Picasso condominiums by Teeple Architects for The Goldman Group and Monarch Corporation

In an interview we recently did with Stephen Teeple he said that Murray Goldman of The Goldman Group wanted a legacy project at Picasso. How did Monarch combine forces with Goldman and Teeple to get a special project there? 

By finding those unique ways in which to deliver a product that meets all the demands, density requirements, etc. etc., and just doing it a little bit differently – Stephen definitely brought that little bit diffently! Something as simple as bright red components of exterior cladding that’s so far from anything that Monarch’s done before, yet it jumps off that page and creates a unique shape. Similarly, while our construction guys look at it and say “that’s going to cost a lot of money” - where little pieces of the building jut out beyond the standard floor plate and things like that - it’s that uniqueness that you get and that difference, and it’s that which we’re all looking for, to get away from the sameness that’s evolved over the last 5 years.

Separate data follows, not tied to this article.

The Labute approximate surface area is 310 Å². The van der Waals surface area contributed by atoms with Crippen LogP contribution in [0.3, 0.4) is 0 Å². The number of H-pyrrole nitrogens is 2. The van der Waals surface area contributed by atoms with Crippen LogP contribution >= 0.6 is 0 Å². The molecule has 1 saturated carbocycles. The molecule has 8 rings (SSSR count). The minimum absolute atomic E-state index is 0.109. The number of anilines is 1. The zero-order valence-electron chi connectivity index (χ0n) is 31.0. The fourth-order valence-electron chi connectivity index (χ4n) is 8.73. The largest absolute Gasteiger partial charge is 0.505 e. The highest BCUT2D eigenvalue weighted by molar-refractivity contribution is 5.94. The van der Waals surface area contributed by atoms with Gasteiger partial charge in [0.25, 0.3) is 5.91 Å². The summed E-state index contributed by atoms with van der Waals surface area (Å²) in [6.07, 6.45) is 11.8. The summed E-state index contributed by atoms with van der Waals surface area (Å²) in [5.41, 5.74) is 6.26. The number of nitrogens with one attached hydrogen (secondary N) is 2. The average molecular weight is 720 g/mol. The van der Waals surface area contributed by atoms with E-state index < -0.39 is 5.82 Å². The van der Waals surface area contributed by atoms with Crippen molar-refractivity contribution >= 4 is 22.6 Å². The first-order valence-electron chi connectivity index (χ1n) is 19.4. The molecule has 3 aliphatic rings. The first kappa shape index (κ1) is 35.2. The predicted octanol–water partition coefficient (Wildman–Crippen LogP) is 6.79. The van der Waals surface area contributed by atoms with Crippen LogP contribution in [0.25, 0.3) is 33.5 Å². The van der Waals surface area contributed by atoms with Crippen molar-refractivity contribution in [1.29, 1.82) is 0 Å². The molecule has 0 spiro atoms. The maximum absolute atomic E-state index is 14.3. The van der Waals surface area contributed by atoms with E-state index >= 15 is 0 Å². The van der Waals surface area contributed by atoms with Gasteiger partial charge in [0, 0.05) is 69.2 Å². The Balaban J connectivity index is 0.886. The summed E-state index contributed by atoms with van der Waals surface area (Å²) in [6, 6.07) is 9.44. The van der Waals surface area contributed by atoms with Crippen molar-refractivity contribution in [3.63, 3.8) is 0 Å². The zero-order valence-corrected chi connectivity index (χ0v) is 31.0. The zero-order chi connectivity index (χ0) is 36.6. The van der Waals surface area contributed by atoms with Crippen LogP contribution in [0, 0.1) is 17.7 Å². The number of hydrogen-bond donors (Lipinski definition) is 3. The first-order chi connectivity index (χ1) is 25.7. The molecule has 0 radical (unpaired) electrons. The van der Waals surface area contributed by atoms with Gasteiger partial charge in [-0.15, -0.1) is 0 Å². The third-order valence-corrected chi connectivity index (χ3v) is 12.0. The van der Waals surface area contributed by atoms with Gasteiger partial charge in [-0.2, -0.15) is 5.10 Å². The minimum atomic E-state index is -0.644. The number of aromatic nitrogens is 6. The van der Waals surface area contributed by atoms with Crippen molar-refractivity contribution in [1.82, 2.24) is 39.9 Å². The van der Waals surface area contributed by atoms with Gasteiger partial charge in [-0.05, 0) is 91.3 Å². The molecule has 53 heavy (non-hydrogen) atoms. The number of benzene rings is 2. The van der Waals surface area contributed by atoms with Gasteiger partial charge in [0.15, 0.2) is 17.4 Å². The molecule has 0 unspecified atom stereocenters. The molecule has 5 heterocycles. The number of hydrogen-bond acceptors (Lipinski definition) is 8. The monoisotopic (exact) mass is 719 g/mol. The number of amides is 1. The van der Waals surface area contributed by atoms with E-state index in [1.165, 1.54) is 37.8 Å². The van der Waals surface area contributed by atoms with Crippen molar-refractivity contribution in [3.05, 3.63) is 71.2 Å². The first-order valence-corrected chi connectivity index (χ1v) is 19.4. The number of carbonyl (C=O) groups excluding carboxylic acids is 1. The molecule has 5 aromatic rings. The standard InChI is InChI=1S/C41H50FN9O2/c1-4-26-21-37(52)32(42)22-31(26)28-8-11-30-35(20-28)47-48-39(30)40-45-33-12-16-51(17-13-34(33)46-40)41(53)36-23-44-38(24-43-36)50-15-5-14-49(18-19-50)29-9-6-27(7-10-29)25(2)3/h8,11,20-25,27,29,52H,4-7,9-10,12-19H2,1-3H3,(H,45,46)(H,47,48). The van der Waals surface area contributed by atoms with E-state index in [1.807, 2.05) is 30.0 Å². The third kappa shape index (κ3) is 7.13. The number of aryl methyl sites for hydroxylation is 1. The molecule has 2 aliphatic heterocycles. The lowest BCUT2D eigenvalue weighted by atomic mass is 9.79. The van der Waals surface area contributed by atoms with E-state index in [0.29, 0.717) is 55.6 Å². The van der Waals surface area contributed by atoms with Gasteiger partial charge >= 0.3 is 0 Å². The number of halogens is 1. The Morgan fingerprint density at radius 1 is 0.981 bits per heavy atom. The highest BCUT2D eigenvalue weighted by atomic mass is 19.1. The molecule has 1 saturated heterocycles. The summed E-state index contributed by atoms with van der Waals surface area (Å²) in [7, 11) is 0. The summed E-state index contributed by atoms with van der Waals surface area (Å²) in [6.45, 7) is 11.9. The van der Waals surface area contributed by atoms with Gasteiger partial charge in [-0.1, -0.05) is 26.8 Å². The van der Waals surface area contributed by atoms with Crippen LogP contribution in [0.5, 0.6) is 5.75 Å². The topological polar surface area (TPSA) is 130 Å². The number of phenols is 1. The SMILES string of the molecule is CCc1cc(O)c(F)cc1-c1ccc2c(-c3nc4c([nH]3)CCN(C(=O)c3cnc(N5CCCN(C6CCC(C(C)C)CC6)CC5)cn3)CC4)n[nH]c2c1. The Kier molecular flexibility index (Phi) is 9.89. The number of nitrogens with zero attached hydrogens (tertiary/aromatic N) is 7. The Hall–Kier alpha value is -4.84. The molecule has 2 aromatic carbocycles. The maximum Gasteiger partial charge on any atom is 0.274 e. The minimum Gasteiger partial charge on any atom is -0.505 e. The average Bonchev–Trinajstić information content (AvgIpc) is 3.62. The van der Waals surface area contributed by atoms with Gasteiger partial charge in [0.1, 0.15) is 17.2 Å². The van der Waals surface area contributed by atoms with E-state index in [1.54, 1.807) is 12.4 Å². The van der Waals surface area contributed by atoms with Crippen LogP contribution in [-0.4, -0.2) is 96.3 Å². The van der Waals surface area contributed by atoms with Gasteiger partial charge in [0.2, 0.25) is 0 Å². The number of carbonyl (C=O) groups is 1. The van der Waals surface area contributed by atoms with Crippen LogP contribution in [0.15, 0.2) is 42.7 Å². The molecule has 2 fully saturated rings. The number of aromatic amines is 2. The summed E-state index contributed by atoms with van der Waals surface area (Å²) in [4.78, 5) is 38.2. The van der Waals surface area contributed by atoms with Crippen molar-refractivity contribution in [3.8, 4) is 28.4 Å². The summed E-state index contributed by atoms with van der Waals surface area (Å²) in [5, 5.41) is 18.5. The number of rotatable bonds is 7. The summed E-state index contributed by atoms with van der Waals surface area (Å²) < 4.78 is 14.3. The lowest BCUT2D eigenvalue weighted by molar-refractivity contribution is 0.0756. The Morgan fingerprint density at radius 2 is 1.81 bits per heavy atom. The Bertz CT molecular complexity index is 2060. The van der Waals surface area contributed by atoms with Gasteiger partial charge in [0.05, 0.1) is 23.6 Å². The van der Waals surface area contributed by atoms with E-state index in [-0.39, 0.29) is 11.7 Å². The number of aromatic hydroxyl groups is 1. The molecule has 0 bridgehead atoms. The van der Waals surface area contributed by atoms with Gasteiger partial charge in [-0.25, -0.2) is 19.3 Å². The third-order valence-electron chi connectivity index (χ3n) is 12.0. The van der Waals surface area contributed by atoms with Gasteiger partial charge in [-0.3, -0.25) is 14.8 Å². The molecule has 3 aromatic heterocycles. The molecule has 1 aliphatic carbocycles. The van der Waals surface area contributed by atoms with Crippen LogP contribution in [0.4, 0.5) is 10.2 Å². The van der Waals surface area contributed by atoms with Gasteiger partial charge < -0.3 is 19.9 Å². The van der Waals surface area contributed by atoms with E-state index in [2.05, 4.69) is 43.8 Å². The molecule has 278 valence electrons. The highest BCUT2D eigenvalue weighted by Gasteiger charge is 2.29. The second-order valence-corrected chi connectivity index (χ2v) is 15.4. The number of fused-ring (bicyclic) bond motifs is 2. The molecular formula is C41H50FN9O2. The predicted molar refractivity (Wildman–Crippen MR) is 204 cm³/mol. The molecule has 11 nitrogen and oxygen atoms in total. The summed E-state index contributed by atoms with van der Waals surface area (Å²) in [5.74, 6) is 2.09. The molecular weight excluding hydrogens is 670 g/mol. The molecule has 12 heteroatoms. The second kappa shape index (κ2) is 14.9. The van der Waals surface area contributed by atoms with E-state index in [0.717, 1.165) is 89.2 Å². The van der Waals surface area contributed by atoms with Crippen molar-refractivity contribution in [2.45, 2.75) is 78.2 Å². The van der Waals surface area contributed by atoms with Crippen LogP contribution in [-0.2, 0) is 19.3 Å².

Brad Carr with interviewer Dumitru Onceanu. Image by Craig White.

City Councillor Adam Vaughan and the planning department have been pushing to raise the standard for projects in the Entertainment District. How has it been working with Adam, the City, and the community on this project? 

I think it worked well. There are obviously strong opinions on architecture, and as I’ve always said, even from having an architectural background myself. Really, everyone gets an opinion on architecture! Everybody is coming at it from a perspective of ‘that looks good’. That looks good to me, but what looks good to me might not look good to someone else. I think Picasso is fantastic, but there are probably a lot of people out there that think it’s really weird looking. So it’s that opinion war that you’re constantly fighting. I think Adam has very specific ideas of what he wants to see, and you get into some fairly aggressive negotiations, but that’s fine, and we try to find a happy medium.